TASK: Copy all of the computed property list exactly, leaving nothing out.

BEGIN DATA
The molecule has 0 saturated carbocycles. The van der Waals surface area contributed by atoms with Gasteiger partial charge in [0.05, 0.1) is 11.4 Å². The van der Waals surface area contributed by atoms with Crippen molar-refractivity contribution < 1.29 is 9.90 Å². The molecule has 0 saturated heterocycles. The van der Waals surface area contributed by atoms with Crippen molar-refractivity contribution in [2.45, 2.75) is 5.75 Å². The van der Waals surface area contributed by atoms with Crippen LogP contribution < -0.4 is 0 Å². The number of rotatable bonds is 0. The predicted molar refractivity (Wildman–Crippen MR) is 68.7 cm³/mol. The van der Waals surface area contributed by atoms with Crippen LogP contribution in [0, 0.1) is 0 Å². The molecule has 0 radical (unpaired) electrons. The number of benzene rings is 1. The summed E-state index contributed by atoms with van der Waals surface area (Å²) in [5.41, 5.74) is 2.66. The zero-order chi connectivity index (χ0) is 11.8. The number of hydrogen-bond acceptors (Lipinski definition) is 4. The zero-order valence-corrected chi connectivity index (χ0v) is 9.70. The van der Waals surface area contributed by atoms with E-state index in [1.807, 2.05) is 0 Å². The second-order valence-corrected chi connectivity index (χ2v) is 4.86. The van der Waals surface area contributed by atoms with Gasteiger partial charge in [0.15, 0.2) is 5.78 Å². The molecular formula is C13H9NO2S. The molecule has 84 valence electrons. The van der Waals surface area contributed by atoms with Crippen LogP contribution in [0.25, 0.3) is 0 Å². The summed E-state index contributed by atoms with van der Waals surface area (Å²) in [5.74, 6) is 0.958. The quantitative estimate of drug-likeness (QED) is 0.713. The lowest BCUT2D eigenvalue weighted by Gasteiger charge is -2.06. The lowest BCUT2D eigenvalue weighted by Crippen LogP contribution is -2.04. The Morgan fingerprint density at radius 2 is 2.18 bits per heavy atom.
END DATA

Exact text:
The molecule has 0 saturated carbocycles. The van der Waals surface area contributed by atoms with Gasteiger partial charge in [0.05, 0.1) is 11.4 Å². The van der Waals surface area contributed by atoms with Crippen molar-refractivity contribution < 1.29 is 9.90 Å². The molecule has 0 saturated heterocycles. The van der Waals surface area contributed by atoms with Crippen molar-refractivity contribution in [2.45, 2.75) is 5.75 Å². The van der Waals surface area contributed by atoms with Crippen LogP contribution < -0.4 is 0 Å². The number of rotatable bonds is 0. The predicted molar refractivity (Wildman–Crippen MR) is 68.7 cm³/mol. The van der Waals surface area contributed by atoms with Crippen LogP contribution in [0, 0.1) is 0 Å². The molecule has 0 radical (unpaired) electrons. The number of benzene rings is 1. The summed E-state index contributed by atoms with van der Waals surface area (Å²) in [5.41, 5.74) is 2.66. The zero-order chi connectivity index (χ0) is 11.8. The number of hydrogen-bond acceptors (Lipinski definition) is 4. The zero-order valence-corrected chi connectivity index (χ0v) is 9.70. The van der Waals surface area contributed by atoms with E-state index in [1.807, 2.05) is 0 Å². The second-order valence-corrected chi connectivity index (χ2v) is 4.86. The van der Waals surface area contributed by atoms with Gasteiger partial charge in [0.15, 0.2) is 5.78 Å². The molecular formula is C13H9NO2S. The molecule has 84 valence electrons. The van der Waals surface area contributed by atoms with Crippen LogP contribution in [0.25, 0.3) is 0 Å². The summed E-state index contributed by atoms with van der Waals surface area (Å²) in [5.74, 6) is 0.958. The quantitative estimate of drug-likeness (QED) is 0.713. The lowest BCUT2D eigenvalue weighted by Gasteiger charge is -2.06. The lowest BCUT2D eigenvalue weighted by Crippen LogP contribution is -2.04. The Morgan fingerprint density at radius 2 is 2.18 bits per heavy atom.